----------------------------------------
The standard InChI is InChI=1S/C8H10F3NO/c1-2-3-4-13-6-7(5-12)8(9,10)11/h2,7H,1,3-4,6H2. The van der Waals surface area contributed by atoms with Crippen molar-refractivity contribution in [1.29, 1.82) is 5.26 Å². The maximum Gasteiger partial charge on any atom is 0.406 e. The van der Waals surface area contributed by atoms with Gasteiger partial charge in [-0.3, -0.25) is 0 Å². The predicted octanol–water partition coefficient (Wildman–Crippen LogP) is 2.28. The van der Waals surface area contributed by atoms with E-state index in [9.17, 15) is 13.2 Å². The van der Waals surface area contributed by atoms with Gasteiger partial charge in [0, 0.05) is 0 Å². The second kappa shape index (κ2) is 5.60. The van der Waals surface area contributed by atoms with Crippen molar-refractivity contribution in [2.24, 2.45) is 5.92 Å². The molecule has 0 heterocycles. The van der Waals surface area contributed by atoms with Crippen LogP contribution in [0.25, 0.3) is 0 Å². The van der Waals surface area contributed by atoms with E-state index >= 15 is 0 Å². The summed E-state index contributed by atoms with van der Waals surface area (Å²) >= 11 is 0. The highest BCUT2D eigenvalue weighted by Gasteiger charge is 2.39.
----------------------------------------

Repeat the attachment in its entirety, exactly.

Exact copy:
The standard InChI is InChI=1S/C8H10F3NO/c1-2-3-4-13-6-7(5-12)8(9,10)11/h2,7H,1,3-4,6H2. The van der Waals surface area contributed by atoms with Crippen molar-refractivity contribution in [1.29, 1.82) is 5.26 Å². The maximum Gasteiger partial charge on any atom is 0.406 e. The van der Waals surface area contributed by atoms with Gasteiger partial charge in [-0.3, -0.25) is 0 Å². The predicted octanol–water partition coefficient (Wildman–Crippen LogP) is 2.28. The van der Waals surface area contributed by atoms with E-state index in [9.17, 15) is 13.2 Å². The van der Waals surface area contributed by atoms with Gasteiger partial charge in [0, 0.05) is 0 Å². The second kappa shape index (κ2) is 5.60. The van der Waals surface area contributed by atoms with Crippen molar-refractivity contribution in [2.24, 2.45) is 5.92 Å². The molecule has 0 heterocycles. The van der Waals surface area contributed by atoms with Crippen LogP contribution in [0.25, 0.3) is 0 Å². The van der Waals surface area contributed by atoms with E-state index >= 15 is 0 Å². The summed E-state index contributed by atoms with van der Waals surface area (Å²) >= 11 is 0. The highest BCUT2D eigenvalue weighted by Gasteiger charge is 2.39.